By Mabonga Darlington
As Uganda joined the International community in celebrating the world Epilepsy day, the sector players want government to increase on the funding package towards this area were patients are quietly suffering from challenges ranging from stigma, acts of gross neglect among communities coupled with difficulty in accessing medicines among so many challenges.
The actors including members of civil society organizations specifically the Epilepsy support Association Uganda [ESAU] wants government to do more by ensuring that the necessary infrastructure for their patients such as access to medicines and other social services are boosted.
The call was last week made during the celebrations which were held at the ministry of health headquarters in Kampala under the theme ‘Epilepsy is beyond seizure’.
The assistant commissioner health services in charge of the mental health division at the health ministry Dr.Hasifa Lukwata told the stakeholders that her ministry appreciates the efforts being made by the Association including fighting for the human rights of mentally challenged persons and specifically organizing this year’s celebrations.
Dr. Lukwata pointed out that her ministry was currently trying to review the entire mental health policy framework to ensure that most of the legal and social concerns that affect the sector are collected from stakeholders and incorporated into the proposed new five year strategic policy framework so that parliament can enact them into law.
She noted that government would ensure that medicines for epilepsy patients are delivered at all parish health centers such that patients within rural communities can be encouraged to visit the facilities for treatment however lamented that some health workers are reportedly subscribing multiple medicines to the patients saying the act had resulted into stock out of medicines.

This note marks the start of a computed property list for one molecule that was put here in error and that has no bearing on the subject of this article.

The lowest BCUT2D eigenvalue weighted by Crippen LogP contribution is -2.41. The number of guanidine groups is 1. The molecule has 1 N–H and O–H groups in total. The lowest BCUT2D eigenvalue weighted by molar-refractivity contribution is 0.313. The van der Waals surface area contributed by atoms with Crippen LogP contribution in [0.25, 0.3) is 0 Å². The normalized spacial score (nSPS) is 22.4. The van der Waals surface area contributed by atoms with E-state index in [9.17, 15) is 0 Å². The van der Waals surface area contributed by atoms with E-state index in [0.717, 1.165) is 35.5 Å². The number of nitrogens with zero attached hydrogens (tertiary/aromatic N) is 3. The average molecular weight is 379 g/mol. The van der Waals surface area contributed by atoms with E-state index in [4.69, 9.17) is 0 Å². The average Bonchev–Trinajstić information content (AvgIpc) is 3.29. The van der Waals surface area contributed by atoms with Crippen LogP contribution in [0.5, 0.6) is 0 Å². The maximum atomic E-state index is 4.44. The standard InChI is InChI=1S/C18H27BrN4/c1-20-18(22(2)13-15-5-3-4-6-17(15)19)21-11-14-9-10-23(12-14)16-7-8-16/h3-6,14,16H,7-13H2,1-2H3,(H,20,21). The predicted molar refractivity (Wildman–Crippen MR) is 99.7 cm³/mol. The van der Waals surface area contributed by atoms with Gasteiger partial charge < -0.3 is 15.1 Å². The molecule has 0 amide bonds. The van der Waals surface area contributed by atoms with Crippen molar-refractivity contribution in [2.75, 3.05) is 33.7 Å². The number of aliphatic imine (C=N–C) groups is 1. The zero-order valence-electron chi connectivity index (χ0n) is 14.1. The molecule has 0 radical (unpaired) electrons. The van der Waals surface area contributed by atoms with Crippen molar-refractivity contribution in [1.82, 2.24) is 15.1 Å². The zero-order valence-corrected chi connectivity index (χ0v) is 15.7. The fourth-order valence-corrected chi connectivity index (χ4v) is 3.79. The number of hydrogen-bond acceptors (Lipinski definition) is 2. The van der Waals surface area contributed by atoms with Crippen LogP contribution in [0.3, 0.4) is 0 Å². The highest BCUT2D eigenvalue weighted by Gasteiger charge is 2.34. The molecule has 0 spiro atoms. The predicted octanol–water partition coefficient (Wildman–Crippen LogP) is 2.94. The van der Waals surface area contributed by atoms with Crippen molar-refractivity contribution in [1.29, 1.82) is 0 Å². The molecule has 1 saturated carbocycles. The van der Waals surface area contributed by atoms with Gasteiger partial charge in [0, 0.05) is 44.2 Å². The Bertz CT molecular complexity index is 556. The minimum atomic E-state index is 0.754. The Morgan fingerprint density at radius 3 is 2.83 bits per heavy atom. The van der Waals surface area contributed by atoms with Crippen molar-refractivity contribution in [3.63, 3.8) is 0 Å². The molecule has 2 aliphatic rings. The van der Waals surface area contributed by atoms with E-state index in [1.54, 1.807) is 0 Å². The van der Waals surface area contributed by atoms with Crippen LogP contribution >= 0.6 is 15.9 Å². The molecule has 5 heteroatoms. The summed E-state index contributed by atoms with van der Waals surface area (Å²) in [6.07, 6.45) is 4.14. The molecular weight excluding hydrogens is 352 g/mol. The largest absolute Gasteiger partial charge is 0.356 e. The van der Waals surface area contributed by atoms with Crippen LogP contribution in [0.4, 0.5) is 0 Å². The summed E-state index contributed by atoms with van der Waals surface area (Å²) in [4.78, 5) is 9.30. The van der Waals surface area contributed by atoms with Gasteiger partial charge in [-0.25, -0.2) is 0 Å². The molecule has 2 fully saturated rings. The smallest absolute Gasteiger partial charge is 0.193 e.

The program officer world health organization [WHO] Uganda country office in charge of mental health Margret Suubi said her body was concerned about the escalating cases of epilepsy in the country and vowed to continue building and opening up the communication channels with all stakeholders in ensuring that the rights of the people suffering or effected by Epilepsy are not taken for granted but strictly appreciated and embraced by the communities they come from.
Dr. Angelina Mwesige Kakooza who is a neurologist at the Makerere University school of public health [MUSPH] and also the president of International Africa league against Epilepsy said the epilepsy burden had severely hit the regions such as Northern Uganda, West Nile and central Uganda saying locals within those localities need to remember that Epilepsy was a normal health condition like any other illnesses therefore no need to isolate the victims.
She urged locals not to marginalize people with such symptoms but to help them access treatment among nearby health care facilities.
The director of gender in the Buganda ministry of health Margret Suubi said the kingdom would allow the Association members to use their media houses like CBS radio and BBS TV. for purposes of sensitizing communities about the need to peacefully coexist with epilepsy patients and ensure that they understand and appreciate the burden as a condition that can attack anybody.
The executive director ESAU Sarah Nekesa thanked their donors for the tireless support extended to her organization especially during the outbreak of the Covid-19 pandemic last year leading to the lockdown of the country saying they managed to secure drugs for their patients among the regions of Northern Uganda, West Nile and the central were they were able to drive and deliver the much needed medicines.